Kolina Alicia Kirchner Kirchnerism
Victory Party Diana Conti Social democracy
Kirchnerism
New Encounter Martín Sabbatella Progressivism
Somos Victoria Donda Socialist feminism
Proyecto Sur Jorge Selser Progressivism[49]
Broad Front Adriana Puiggrós Kirchnerism
Social democracy
Peronism
Solidary Party Carlos Heller Co-operatism
Socialism
Popular Unity Víctor De Gennaro Socialism of the 21st century
Left-wing nationalism
National Alfonsinist Movement Leopoldo Moreau Social democracy
K Radicalism[29]
FORJA Gustavo Fernando López Social democracy
K Radicalism[28]
Communist Party Victor Kot Communism
Marxism–Leninism
Guevarism
Communist Party (Extraordinary Congress) Pablo Pereyra Communism
Marxism–Leninism
Revolutionary Communist Party Juan Carlos Alderete Communism
Marxism–Leninism–Maoism
Intransigent Party Enrique Gustavo Cardesa Democratic socialism
Patria Grande Front Juan Grabois Socialism of the 21st century
Feminism
Kirchnerism[50]
La patria de los comunes Emilio Pérsico Kirchnerism[51]
Protector Political Force[52] José Luis Ramón Social democracy

Electoral performance

President

Election year Candidate(s) First Round Second Round Result
No. votes % vote No. votes % vote
2019 Alberto Fernández 12,946,037 48.24 Green tickY Elected

Legislative elections

Chamber of Deputies

Election year votes % seats won Total seats Position Note
2019 11,606,411 45.26
64 / 130
119 / 257
Minority Includes the FCxS
2021 7,801,865 33.57
50 / 127
118 / 257
Minority Includes the FCxS

Senate

Election year votes % seats won Total seats Position Note
2019 2,609,017 46.30
15 / 24
41 / 72
Majority Includes the FCxS
2021 1,916,759 27.54
9 / 24
35 / 72
Minority Includes the FCxS

See also

References

  1. ^ Mugica Díaz, Joaquín (12 June 2019). "Estos son los frentes electorales que competirán en las elecciones presidenciales". Infobae (in Spanish). Retrieved 14 May 2020.
  2. ^ "Así quedaron definidas las principales alianzas para competir en las elecciones". La Nación (in Spanish). 12 June 2019. Retrieved 21 July 2020.
  3. ^ "Argentines Voting Today Are Expected to Favor Opposition Peronist for President". The Wall Street Journal. 27 October 2019.
  4. ^ "Argentina's President Mauricio Macri Concedes Election to Peronist Rival Alberto Fernández". The Wall Street Journal. 27 October 2019.
  5. ^ "Argentina's Peronist Repeat". The Wall Street Journal. 28 October 2019.
  6. ^ Martín Caparrós (28 October 2019). "El peronismo vuelve". The New York Times.
  7. ^ "El peronista Fernández se impone con claridad en las presidenciales argentinas". El País. 27 October 2019.
  8. ^ Serra, Laura (13 August 2019). "Es el peronismo unido, estúpido". La Nación.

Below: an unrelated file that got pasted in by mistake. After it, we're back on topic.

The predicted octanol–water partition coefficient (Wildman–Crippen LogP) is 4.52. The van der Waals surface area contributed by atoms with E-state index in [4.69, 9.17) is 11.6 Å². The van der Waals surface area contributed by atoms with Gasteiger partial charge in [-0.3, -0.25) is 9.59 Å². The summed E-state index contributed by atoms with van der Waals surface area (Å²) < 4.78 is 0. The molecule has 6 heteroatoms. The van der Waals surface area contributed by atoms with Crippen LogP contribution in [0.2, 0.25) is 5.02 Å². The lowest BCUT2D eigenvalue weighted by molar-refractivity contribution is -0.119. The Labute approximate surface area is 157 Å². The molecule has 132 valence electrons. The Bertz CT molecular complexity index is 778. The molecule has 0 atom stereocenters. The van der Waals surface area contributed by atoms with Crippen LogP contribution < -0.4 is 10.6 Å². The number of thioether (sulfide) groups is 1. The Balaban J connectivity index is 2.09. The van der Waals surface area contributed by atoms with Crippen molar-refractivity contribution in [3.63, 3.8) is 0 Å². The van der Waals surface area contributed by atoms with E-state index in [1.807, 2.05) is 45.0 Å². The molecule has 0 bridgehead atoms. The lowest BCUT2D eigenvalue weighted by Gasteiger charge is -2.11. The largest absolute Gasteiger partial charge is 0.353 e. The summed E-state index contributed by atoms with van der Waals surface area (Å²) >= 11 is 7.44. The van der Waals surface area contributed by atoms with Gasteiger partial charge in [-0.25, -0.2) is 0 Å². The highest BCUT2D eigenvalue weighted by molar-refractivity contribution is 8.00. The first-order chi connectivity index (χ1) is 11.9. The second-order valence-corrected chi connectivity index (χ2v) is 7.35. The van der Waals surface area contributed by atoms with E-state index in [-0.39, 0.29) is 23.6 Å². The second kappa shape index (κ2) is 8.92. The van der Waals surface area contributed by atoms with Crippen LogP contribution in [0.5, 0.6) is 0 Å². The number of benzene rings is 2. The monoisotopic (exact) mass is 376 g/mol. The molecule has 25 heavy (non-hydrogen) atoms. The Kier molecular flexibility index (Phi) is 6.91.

9. ^ a b Marcelo Hugo Helfgot (28 October 2019). "Elecciones 2019: Alberto Fernández le ganó a Mauricio Macri en primera vuelta y el kirchnerismo vuelve al poder". Clarín. Retrieved 31 October 2019.
  10. ^ Sebastian Fest (12 August 2019). "El peronismo vapulea a Mauricio Macri en las elecciones y el peso se desploma". El Mundo.
  11. ^ "Argentina: Vuelve el kirchnerismo". 23 November 2019.
  12. ^ "Vuelve el kirchnerismo y sus golpes a la Justicia y a los medios". 18 September 2020.
  13. ^ "El peronismo, entre la socialdemocracia y la izquierda".
  14. ^ "Alberto Fernández: "Soy más hijo de la cultura hippie que de las veinte verdades peronistas"". Perfil (in Spanish). 12 April 2020. Retrieved 10 January 2022.
  15. ^ a b "Argentine Peso Dives After Populist Peronists Gain Edge in Vote". The Wall Street Journal. 12 August 2019.
  16. ^ Ishaan Tharoor (29 October 2019). "The anti-neoliberal wave rocking Latin America". The Washington Post.
  17. ^ Dube, Ryan (19 August 2019). "Argentina's Fernández Moves from Little-Known Politician to Next Likely President". Wall Street Journal.
  18. ^ "La llamativa definición política de Alberto Fernández: "Soy de la rama del liberalismo progresista peronista"". Clarín. 19 July 2019. Archived from the original on 6 November 2019. Retrieved 6 November 2019.
  19. ^ "Juan Grabois lanza el Frente Patria Grande que lideraría Cristina Kirchner". Perfil (in Spanish). 27 October 2018. Retrieved 27 April 2020.
  20. ^ "Alberto Fernández: "Soy más hijo de la cultura hippie que de las veinte verdades peronistas"". 12 April 2020.
  21. ^ "Qué es el Grupo de Puebla, el nuevo eje progresista de América Latina al que apunta Alberto Fernández". November 2019.